Winter Color Selection of Bass Jigs
In many areas around the country where anglers live and fish, tackle selection can be somewhat limited to whatever is left at the local tackle shop. Limited selection makes it difficult to be creative or scientific in selecting the correct color to match forage and water conditions on any given day. However I have seen some amazing jigs made by a mother and her son that own and operate Bass Attacker Lures. The family ran business reflects fishing know how and true lure artisanship that shows in their custom tackle. Seth Sutton recently won first place as well as big fish in a tournament that he fished alongside adults and seasoned anglers. The victory was not just a testimony to his fishing skill but an overwhelming acknowledgement of his understanding of fishing conditions with colors choices that can match the forage. Seth was more than happy to share his winning tactics with me. I will share his story and some other winter color selection tips to help you catch more bass.
I asked Seth to tell me his secret to the win at the recent event in East Tennessee and he shared this, “The day of my tournament it was cold and a little over cast and what I was looking for was big bass feeding on crawfish in stained water were wind was hitting a 45 degree angle bank. I was using the Bass Attacker pivot football jig head with a big crawdad bait.” I was very impressed with this young man’s knowledge and the fact that he and his mother Christy; together are making some of the best custom jigs out there. His insight about bass is remarkable for his young age. His passion for fishing can be seen in his expression as he talks about bass fishing. Even his younger sister Alesha is involved in the family business and can flip and pitch with the best of anglers.
In the winter moths flipping jigs are a popular go to lure for largemouth and smallmouth bass anglers. Jigs for bass feature a low profile designed so that bass can pick them up or strike them swimming or falling. The sizes range from 1/8 oz to 3/4 oz, the lighter weights are excellent for finesse fishing for smallmouths, while the heavier jigs are popular for punching through cover by anglers fishing for largemouth in any remaining vegetation. The skirt pulsates as the jig falls through the water and will shudder as the jig is bounced or crawled along the bottom. A bass jig paired up with a trailer to imitate a crawfish and other forage has proven very effective in the changing cold water of the winter. The advancements of colors, salt and scent in these trailers have made jigs popular all season long for many bass anglers. This was something that Seth at Bass Attacker lures understood when I told him that I preferred a natural color that resembled the forage in the small lakes that I fish most often.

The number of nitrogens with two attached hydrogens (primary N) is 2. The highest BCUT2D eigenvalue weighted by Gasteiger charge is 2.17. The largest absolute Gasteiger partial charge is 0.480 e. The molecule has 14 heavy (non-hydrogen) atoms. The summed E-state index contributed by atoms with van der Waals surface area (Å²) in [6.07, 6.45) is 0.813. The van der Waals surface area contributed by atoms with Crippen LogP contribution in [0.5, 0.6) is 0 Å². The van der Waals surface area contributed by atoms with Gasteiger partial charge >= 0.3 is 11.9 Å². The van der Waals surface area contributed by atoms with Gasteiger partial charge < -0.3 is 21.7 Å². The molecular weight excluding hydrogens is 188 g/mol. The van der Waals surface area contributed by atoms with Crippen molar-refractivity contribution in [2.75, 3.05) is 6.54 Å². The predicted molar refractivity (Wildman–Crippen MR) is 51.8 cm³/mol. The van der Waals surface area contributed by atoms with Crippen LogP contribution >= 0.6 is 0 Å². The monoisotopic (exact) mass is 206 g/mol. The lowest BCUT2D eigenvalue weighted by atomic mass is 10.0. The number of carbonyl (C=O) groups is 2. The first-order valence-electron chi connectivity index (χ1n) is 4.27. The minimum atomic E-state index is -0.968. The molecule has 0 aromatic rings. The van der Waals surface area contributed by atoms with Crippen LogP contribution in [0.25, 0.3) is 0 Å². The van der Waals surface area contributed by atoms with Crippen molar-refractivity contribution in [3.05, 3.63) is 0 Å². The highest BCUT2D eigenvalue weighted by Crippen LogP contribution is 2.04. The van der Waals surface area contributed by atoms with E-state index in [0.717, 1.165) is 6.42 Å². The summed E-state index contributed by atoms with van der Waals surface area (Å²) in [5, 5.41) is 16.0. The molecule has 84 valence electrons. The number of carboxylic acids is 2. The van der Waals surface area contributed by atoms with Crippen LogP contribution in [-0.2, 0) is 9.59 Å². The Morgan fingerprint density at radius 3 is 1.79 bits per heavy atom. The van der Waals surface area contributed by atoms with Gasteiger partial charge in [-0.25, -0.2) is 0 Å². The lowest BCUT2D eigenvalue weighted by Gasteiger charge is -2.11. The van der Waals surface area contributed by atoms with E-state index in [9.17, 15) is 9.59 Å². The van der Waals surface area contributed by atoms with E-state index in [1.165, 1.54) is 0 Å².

Just to keep it simple lighter colors are a good for bright and sunny bluebird days and darker colors are better suited for the overcast days as winters gloom closes in. Depending on the forage of the water you are fishing at times a bright or abnormal color with a darker color will produce on sunny days. Sunlit days are also favorable conditions for the glitter and sparkle of a colorful jig skirt. The multi colored skirts mimic bait such as bluegill and perch and other baitfish. Specific conditions such as clear water and bright sunlight influence color where as minor color influence overcast days and dingy to dirty water. Water clarity and wind, which creates waves at this time of the year, will also affect the amount of sunlight or heat energy that penetrates to certain depths. Colors change appearance quickly the deeper a lure goes with red being the first to change to black, and black and white being the last to change. Variations in colors are more or less a personal preference once these rules are followed. Contrasting light and dark colors gives the angler a natural affect as well as give a visual presence to the lure in changing conditions.
In cloudy weather during the winter bass may not hold as close to cover as when the sun is bright. Stained water usually indicates that bass will relate to the bottom or structure such as the steep banks that Seth mentioned. The 45 degree banks allow bass to easily move shallow and deep without burning needed energy and calories. Bass are not as likely to suspend in stained water as they do in clear water. The bass are becoming more lethargic with each degree the water drops. A great method for the cold water bass it to slowly present a correctly colored jig to each piece of cover by slowly dragging the jig across the bottom near cover and structure of the bank. Often the bass will pick the jig up several feet from the cover or structure. In darker water and overcast windy days, when bass are not holding tight to cover they tend to follow, but not chase bait. This reaction is more of an instinctive curiosity than to feed; however a top predator needing to maintain weight and size can’t pass up an easy meal.
When fishing cover such as stumps and laydowns, pitching to the target bumping it and then allowing the jig fall straight to the bottom is a great cold-water method. A reaction bite on the initial fall will often occur. Let’s face it, a jig does not look much like a fish, for this reason it is important that the color and presentation match the condition of the day. Vary the presentation and contact Seth Sutton and his family do a great job in helping you closely match the forage of the lakes that you fish. His quality custom jigs, hand poured soft plastics and spinnerbaits are second to none. To learn more about Bass Attacker Lures visit their site at: http://bassattackerlures.com/